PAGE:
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Rheumatoid arthritis is a prototype of a destructive inflammatory process. Inflammation triggered by the overexpression of TNF-a is recognized as a driving force of the disease process and mediated tissue destruction. The particular impact of TNF-a-dependent pathways in tissue destruction is unknown.
Herein, the effect of an overexpression of tissue inhibitor of metalloproteinases (TIMP)-1, a physiological antagonist of metalloproteinases, was studied in the arthritis model of TNF-a-transgenic mice. Systemic treatment was carried out by replication defective adenoviral vectors for TIMP-1 (AdvTIMP1, n =7) or b-galactosidase (AdvLacZ, n = 6) or phosphate buffered saline (PBS, n = 7), which were injected once intravenously at the onset of arthritis. Clinical, serological, radiological and histological outcomes were assessed 18 days after treatment.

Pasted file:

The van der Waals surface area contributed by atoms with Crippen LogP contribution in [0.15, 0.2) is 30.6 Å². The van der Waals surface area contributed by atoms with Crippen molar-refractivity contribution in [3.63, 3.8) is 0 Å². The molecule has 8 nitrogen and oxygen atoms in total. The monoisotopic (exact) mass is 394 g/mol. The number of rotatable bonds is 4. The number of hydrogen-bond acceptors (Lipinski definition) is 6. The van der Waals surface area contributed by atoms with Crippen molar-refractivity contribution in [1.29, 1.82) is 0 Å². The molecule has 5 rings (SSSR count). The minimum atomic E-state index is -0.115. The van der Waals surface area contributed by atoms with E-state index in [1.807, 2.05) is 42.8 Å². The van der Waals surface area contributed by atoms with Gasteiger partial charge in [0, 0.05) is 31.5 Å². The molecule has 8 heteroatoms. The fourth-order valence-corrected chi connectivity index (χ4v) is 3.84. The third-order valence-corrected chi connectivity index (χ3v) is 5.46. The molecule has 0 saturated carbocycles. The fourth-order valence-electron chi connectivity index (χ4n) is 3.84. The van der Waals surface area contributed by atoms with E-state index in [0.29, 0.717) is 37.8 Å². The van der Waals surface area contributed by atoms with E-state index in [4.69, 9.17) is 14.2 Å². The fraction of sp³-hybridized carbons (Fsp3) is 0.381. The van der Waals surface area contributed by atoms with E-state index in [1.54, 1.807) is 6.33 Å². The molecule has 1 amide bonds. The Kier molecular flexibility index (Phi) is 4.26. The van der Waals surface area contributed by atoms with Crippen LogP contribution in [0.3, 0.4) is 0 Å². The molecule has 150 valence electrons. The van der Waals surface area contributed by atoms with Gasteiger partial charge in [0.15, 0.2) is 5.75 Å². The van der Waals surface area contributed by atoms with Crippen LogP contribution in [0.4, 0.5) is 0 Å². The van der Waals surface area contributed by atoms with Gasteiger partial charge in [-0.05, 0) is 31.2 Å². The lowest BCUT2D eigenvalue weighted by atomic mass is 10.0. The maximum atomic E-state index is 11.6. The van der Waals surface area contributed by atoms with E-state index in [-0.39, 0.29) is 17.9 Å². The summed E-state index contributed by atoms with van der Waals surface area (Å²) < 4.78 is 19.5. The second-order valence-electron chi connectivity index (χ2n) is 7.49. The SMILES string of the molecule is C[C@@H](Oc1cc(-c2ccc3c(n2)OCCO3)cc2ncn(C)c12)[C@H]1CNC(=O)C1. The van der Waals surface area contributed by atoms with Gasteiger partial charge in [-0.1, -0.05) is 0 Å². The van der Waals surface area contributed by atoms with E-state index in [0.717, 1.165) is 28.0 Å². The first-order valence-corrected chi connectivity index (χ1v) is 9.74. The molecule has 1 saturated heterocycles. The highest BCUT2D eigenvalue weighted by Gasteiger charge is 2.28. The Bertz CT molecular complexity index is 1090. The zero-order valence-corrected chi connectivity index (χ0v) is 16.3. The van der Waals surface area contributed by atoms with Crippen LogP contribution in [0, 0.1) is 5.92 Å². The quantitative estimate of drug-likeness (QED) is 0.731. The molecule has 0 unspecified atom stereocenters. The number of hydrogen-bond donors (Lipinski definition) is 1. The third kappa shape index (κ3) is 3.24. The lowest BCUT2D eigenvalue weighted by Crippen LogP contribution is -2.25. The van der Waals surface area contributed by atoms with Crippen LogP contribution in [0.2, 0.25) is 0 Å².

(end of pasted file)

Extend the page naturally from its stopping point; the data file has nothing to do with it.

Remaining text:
The AdvTIMP1 group showed a significantly improved clinical outcome as measured by paw swelling and grip strength than the two control groups, whereas total body weight, TNF-a and IL-6 levels were similar in all groups. Tissue destruction as assessed by X-ray and histology of hind paws was significantly lower in the AdvTIMP1 group than in the AdvLacZ- and PBS- control groups. Finally, the formation of arthritis-specific autoantibodies to hnRNP-A2 was not observed in the AdvTIMP1 group but were present in the two control groups.
These results indicates a central role of metalloproteinases in TNF-a-mediated tissue damage in vivo and a promising therapeutic role of TIMP-1.